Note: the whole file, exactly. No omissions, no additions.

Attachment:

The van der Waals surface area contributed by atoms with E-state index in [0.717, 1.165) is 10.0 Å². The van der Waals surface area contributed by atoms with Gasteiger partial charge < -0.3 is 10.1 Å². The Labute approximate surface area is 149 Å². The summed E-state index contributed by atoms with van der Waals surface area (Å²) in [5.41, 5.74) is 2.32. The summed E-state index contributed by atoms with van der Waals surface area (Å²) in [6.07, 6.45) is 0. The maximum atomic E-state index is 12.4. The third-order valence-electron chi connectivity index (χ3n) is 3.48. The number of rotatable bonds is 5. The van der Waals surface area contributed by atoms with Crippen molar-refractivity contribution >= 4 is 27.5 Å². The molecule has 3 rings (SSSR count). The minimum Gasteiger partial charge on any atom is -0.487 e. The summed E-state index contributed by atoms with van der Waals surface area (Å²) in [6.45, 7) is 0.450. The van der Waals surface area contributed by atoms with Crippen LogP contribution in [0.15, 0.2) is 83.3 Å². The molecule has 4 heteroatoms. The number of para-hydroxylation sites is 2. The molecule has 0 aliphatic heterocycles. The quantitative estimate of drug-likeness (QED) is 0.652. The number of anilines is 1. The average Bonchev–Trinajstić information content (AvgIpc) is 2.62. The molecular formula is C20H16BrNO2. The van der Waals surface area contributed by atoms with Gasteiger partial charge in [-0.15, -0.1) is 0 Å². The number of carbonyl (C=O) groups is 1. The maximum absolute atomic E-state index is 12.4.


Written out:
The van der Waals surface area contributed by atoms with E-state index in [0.717, 1.165) is 10.0 Å². The van der Waals surface area contributed by atoms with Gasteiger partial charge < -0.3 is 10.1 Å². The Labute approximate surface area is 149 Å². The summed E-state index contributed by atoms with van der Waals surface area (Å²) in [5.41, 5.74) is 2.32. The summed E-state index contributed by atoms with van der Waals surface area (Å²) in [6.07, 6.45) is 0. The maximum atomic E-state index is 12.4. The third-order valence-electron chi connectivity index (χ3n) is 3.48. The number of rotatable bonds is 5. The van der Waals surface area contributed by atoms with Crippen molar-refractivity contribution >= 4 is 27.5 Å². The molecule has 3 rings (SSSR count). The minimum Gasteiger partial charge on any atom is -0.487 e. The summed E-state index contributed by atoms with van der Waals surface area (Å²) in [6.45, 7) is 0.450. The van der Waals surface area contributed by atoms with Crippen LogP contribution in [0.15, 0.2) is 83.3 Å². The molecule has 4 heteroatoms. The number of para-hydroxylation sites is 2. The molecule has 0 aliphatic heterocycles. The quantitative estimate of drug-likeness (QED) is 0.652. The number of anilines is 1. The average Bonchev–Trinajstić information content (AvgIpc) is 2.62. The molecular formula is C20H16BrNO2. The van der Waals surface area contributed by atoms with Gasteiger partial charge in [-0.15, -0.1) is 0 Å². The number of carbonyl (C=O) groups is 1. The maximum absolute atomic E-state index is 12.4.